4 min read | 21 April, 2021 By Andy Stewart
Discrimination can take many forms and not all are direct or obvious. Sometimes, the rules and policies you made with the best intentions can end up treating an individual or group of employees unfairly. This is indirect discrimination and is it is against the law. In this guide we will help you learn more about indirect discrimination and how you can start removing it from your workplace.
Indirect discrimination is the result of a workplace policy that is applied to everyone in the company in the same way. When this policy ends up disadvantaging an individual or group which share the same 'protected characteristic' it is indirect discrimination.
In short, indirect discrimination is when you treat an individual or group of employees the same as everyone else, but this ends up negatively affecting them.
On the face of it, treating all employees equally sounds like a great idea. But applying a blanket policy or rule does not take into consideration how race, religion, age and other protected characteristics can face unfair treatment.
Even though your workplace policies are put in place with the best intentions, without considering the needs of those with 'protected characteristics', you may end up indirectly discriminating against them.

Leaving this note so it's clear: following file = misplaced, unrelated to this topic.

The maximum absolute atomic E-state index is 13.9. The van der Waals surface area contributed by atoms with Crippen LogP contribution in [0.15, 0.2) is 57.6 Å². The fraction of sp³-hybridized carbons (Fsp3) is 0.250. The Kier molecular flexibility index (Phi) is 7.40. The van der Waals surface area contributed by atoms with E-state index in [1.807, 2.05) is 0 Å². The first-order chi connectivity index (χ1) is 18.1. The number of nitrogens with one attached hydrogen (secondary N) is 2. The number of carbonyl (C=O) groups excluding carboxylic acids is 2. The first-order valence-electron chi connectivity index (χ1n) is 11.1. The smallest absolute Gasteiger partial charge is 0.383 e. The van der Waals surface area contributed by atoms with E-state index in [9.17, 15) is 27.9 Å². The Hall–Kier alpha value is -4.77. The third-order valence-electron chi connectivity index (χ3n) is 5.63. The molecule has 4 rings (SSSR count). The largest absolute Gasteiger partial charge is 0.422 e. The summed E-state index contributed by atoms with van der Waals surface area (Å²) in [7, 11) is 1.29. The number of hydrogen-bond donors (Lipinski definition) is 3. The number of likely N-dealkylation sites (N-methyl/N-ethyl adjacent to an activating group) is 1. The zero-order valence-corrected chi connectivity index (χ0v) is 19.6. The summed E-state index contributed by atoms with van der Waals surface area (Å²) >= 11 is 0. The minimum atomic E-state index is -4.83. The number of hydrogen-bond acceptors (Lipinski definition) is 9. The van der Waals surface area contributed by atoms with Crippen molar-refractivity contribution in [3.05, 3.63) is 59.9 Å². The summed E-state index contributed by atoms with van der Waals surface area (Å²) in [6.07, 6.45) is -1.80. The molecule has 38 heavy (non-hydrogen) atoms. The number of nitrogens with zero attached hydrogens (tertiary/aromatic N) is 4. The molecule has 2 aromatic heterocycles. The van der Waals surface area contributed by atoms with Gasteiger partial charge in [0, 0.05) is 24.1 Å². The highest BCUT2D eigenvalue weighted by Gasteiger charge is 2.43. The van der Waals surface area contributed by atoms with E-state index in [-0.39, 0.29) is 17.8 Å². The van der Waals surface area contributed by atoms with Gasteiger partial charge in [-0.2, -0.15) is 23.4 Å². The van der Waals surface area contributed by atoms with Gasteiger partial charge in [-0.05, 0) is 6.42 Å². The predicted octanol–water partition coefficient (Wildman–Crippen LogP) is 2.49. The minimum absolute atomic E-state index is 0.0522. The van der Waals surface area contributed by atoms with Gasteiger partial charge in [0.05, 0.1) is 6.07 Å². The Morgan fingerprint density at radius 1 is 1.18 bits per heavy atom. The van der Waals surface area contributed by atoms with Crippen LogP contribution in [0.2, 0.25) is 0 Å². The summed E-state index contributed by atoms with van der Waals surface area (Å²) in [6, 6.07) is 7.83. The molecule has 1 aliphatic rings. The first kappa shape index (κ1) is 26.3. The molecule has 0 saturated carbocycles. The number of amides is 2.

Under the Equality Act 2010, you will be committing an employment offence if you indirectly discriminate against an individual or group of employees with a protected characteristic.
These protected characteristics include:
If a person or group within one or more of these categories feels as though a policy at work discriminates against them, they can use this law to take further action.
To help you understand and develop context, here are some examples:
It can be considered indirect discrimination If an employee on maternity leave puts in a flexible working request to reduce their hours for childcare but is rejected due to company policy. For example, if the manager refuses because of a policy which states all staff are required to work full time. In this situation the employee will have a case for indirect sex discrimination.
In this case, the rule for all employees has a worse effect on women than it does compared to men. Statistically women are more likely to provide home care for their children, meaning they are more likely to require flexible work to raise their children.
An example of the indirect discrimination applied to religion is as follows:
An employer sets a company policy which states that all employees must work a Saturday shift. In this case, it does not consider the religious needs of groups or individual employees.
For example, if the company hires employees practicing Judaism, they would not be able to work on a Saturday, as the sabbath is a religious day. If the individual or group are asked to work on this day, and a request not to work is disregarded, the receiving party will be able to claim indirect religious discrimination. In this situation, the group or individual will not be able to practice their religion.